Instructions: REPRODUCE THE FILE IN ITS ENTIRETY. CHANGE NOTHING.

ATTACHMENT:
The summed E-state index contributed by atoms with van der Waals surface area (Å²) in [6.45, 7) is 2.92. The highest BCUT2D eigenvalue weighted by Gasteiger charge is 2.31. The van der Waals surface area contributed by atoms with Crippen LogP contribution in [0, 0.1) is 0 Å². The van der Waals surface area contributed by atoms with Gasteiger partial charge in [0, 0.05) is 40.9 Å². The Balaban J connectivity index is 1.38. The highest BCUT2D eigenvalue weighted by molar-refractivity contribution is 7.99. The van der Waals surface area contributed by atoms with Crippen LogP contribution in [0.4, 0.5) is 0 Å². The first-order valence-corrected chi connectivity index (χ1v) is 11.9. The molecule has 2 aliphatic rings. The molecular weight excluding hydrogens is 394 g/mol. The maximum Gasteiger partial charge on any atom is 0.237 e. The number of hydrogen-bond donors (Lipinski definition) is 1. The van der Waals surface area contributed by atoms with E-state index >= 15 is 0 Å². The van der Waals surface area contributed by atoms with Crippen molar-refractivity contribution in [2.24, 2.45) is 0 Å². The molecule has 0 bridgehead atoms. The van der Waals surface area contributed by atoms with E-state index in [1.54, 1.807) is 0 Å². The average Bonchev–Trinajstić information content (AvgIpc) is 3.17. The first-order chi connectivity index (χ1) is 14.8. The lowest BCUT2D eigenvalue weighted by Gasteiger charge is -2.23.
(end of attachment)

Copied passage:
The summed E-state index contributed by atoms with van der Waals surface area (Å²) in [6.45, 7) is 2.92. The highest BCUT2D eigenvalue weighted by Gasteiger charge is 2.31. The van der Waals surface area contributed by atoms with Crippen LogP contribution in [0, 0.1) is 0 Å². The van der Waals surface area contributed by atoms with Gasteiger partial charge in [0, 0.05) is 40.9 Å². The Balaban J connectivity index is 1.38. The highest BCUT2D eigenvalue weighted by molar-refractivity contribution is 7.99. The van der Waals surface area contributed by atoms with Crippen LogP contribution in [0.4, 0.5) is 0 Å². The first-order valence-corrected chi connectivity index (χ1v) is 11.9. The molecule has 2 aliphatic rings. The molecular weight excluding hydrogens is 394 g/mol. The maximum Gasteiger partial charge on any atom is 0.237 e. The number of hydrogen-bond donors (Lipinski definition) is 1. The van der Waals surface area contributed by atoms with E-state index >= 15 is 0 Å². The van der Waals surface area contributed by atoms with Crippen molar-refractivity contribution in [2.24, 2.45) is 0 Å². The molecule has 0 bridgehead atoms. The van der Waals surface area contributed by atoms with E-state index in [1.54, 1.807) is 0 Å². The average Bonchev–Trinajstić information content (AvgIpc) is 3.17. The first-order chi connectivity index (χ1) is 14.8. The lowest BCUT2D eigenvalue weighted by Gasteiger charge is -2.23.